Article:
Look Into Morocco’s Ancient History at Chellah
Now lying in ruins, the settlement of Chellah outside Rabat is a fascinating archeological site providing insight into the history of Morocco. Also known as Sala, or Chella, the remains of this ancient settlement overlook the fertile river plain of the Oued Bou Regreg, about two kilometers from where the river enters the Atlantic Ocean on Morocco’s coastline. Some scholars are of the opinion that the site was originally a colony established by Phoenician and Carthaginian explorers going back to the third century BC, which would make it one of the oldest human settlements in Morocco.
There is evidence that Romans occupied the site as early as 40 CE, and renowned Greek-Roman astronomer, mathematician and geographer of the second century Ptolemy, noted that Romans developed the site as a port and commercial hub, naming it “Sala Colonia”. The Romans lost the site to local Berber tribesmen in around 250AD, and in the 12th century the Almohad ruler, Abdul-Mu’min, built a huge fortress at the site as a base for attacks against Spain. The fortress walls surrounded the entire site, including the abandoned Roman ruins which became a burial ground. With Fez rising to power in the 13th century, Chellah was all but abandoned before being resettled by the Merinid Dynasty between 1300 and 1600 AD. A mosque, zawiya and other structures were later built at Chellah by a sultan of the Merinid Dynasty named Abu I-Hasan, many of which remain today.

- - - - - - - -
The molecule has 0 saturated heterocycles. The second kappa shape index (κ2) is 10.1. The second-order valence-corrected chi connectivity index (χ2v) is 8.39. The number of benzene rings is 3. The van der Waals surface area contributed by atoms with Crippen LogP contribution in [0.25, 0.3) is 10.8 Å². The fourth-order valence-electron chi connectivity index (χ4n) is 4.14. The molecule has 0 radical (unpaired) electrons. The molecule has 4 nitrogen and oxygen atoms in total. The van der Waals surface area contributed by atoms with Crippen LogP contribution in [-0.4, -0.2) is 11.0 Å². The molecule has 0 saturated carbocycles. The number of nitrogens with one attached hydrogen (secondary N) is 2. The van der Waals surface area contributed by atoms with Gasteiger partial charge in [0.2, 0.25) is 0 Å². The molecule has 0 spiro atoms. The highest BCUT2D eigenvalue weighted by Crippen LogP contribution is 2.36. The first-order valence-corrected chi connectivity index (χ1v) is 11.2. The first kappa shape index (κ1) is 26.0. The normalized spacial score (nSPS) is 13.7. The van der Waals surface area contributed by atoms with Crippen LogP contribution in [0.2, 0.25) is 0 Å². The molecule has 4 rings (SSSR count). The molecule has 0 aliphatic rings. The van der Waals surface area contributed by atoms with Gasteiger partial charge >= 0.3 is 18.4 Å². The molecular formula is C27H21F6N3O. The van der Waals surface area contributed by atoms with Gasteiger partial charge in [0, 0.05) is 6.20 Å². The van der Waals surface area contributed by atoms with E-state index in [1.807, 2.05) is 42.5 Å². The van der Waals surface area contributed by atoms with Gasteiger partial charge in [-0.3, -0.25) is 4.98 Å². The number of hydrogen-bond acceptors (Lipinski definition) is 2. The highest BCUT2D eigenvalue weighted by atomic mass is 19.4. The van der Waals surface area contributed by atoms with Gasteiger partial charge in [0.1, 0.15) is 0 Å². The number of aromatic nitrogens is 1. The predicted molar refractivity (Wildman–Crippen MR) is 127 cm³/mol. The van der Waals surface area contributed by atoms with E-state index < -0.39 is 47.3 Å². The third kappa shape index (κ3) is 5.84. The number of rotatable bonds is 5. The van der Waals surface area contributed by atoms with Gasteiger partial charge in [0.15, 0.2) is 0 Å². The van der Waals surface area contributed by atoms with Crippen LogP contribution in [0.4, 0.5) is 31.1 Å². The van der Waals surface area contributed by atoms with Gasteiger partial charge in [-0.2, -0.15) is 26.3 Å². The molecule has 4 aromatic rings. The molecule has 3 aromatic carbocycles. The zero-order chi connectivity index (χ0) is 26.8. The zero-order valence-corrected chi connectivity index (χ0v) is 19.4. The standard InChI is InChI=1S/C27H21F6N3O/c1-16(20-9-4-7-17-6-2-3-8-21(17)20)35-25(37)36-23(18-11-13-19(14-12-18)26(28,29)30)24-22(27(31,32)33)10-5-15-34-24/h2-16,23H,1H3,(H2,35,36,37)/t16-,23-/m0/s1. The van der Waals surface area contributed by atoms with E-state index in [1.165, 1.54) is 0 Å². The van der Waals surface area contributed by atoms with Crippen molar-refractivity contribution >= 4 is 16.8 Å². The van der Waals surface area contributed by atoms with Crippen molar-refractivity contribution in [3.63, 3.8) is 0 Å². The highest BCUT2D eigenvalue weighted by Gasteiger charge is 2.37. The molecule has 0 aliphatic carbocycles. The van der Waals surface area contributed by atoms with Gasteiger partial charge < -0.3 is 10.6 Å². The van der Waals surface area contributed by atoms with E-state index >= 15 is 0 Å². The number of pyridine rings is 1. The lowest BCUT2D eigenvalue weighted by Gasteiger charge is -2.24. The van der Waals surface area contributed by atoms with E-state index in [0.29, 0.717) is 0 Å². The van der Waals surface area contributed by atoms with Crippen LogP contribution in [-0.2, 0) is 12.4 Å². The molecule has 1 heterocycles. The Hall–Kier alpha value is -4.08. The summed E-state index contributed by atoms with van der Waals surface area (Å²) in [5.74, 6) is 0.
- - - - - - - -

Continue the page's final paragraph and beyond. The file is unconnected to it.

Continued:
Visitors to the ruins of Chellah will find clear evidence of Roman occupation, including the sturdy main roadway, a triumphal arch, an ornamental fountain, a forum and a range of residential, governmental and commercial buildings in various states of ruin. The subterranean structures for water supply and waste removal reveal that the Romans were an advanced civilization at the time. Marble statues and columns are scattered throughout the Roman section of Chellah, some of which are inscribed in Latin. Certainly a visit to Chellah should be on the itinerary of visitors to Rabat who are interested in the ancient history of Morocco.